Samuel L. Jackson Films – his 10 most iconic roles

Samuel L. Jackson films are always worth seeing. Charismatic, infinitely cool, and capable of flipping seamlessly from deadpan comedy to terrifying intensity, the actor is brilliantly watchable whether popping up in a cameo or anchoring an entire movie. That’s why, to date, his films have netted just shy of $6billion, making him one of the most bankable film stars on the planet.

But with such a prolific and entertaining CV, which are Samuel L. Jackson’s most iconic roles? We’ve made the call and we invite you to join us as we celebrate the actor’s 72nd birthday with 10 essential performances from an incredible career.

Gator Purify in Jungle Fever (1991)

40 years after Samuel L. Jackson recalls first taking to the stage as a Sugar Plum Fairy (aged 3), and 20 years after his debut big-screen appearance, Jackson scored this extraordinary breakout performance as Flipper Purify’s (Wesley Snipes) crack-addicted older brother Gator in Spike Lee’s Jungle Fever.

It’s an uncomfortably authentic and impressively nuanced performance by Jackson – Gator is ingratiating and charming when a habit-feeding handout is on the cards but there’s a desperate undercurrent of hopeless hair-trigger rage ready to explode when his next fix is threatened. It was (is) such an outstanding performance that the jury at the 1991 Cannes Film Festival created a special supporting actor prize to honour the actor.

Gator has a special place in Jackson’s heart for another reason. When he shot Jungle Fever he’d only been out of rehab himself for a couple of weeks. Famously, he was almost escorted off set when some of the craft services staff figured he must be a neighbourhood addict hanging around. Speaking to Jackson recalls how art and life co-mingled at what turned out to be an important turning point in his life and career:

Gator is really close to me because [he] signified me killing that part of my life and moving on. So when Ossie Davis, the Good Reverend Doctor, killed me in that movie, it kind of freed me from all those demons I had in my real life. That was kind of cool.

Jules Winnfield in Pulp Fiction (1994)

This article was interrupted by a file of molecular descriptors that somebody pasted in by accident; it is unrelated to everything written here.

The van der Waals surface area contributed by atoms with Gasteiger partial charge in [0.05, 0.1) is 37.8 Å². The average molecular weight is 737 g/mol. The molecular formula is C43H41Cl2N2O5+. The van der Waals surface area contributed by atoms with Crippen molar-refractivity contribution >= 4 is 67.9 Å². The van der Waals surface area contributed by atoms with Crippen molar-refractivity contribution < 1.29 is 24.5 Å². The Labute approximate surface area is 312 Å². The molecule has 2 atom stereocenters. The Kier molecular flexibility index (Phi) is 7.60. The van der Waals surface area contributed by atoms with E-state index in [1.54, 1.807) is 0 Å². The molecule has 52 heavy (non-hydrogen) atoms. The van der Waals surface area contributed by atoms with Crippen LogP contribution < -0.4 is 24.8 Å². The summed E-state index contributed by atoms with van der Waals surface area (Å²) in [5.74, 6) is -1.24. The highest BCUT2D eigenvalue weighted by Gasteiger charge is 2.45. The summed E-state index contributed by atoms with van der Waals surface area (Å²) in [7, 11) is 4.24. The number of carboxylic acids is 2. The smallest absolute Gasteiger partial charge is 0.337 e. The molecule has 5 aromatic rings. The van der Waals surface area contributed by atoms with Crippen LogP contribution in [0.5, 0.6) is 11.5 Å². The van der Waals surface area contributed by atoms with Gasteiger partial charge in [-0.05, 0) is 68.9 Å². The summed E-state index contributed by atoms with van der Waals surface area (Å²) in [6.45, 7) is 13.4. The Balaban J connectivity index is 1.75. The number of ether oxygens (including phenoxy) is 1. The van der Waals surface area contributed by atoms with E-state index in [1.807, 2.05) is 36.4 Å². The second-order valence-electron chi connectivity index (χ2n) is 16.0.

More than any other role, Pulp Fiction’s Jheri-curled, Ezekiel-quoting hitman Jules Winnfield, established Samuel L. Jackson as the epitome of Hollywood cool. No doubt about it, Quentin Tarantino’s script is fantastic, but Jackson doesn’t just wear Jules’ suit, he inhabits the character in a way that’s magnetic to watch.

Jackson had previously auditioned for Reservoir Dogs (with Tarantino and his producer Lawrence Bender reading the other parts in the scene). He didn’t get the role but he made an indelible impression on the young director. So much so that Tarantino ended up writing the character of Winnfield specifically for Jackson. It wouldn’t be the last time a creator would be directly inspired by Samuel L. either (see Nick Fury and Elijah Glass below).

Jackson and Tarantino have continued their mutual coolness exchange in five further films (six if you count an uncredited voiceover for Inglourious Basterds). But Pulp Fiction’s Jules is the only role that’s become an infinitely quotable cultural meme. Altogether now: “And I will strike down upon thee with great vengeance and furious anger...”

Zeus Carver in Die Hard with a Vengeance (1995)

Pulp Fiction got people talking about Jackson (and established his rep for effortless cool), but his performance as Zeus Carver in Die Hard with a Vengeance is the film that made him a global star. The third – and, for our money, the second best – Die Hard was the highest grossing film in the world in 1995 and is all about the relationship between Zeus’s reluctant good samaritan and John McClane’s burnt-out NYPD detective.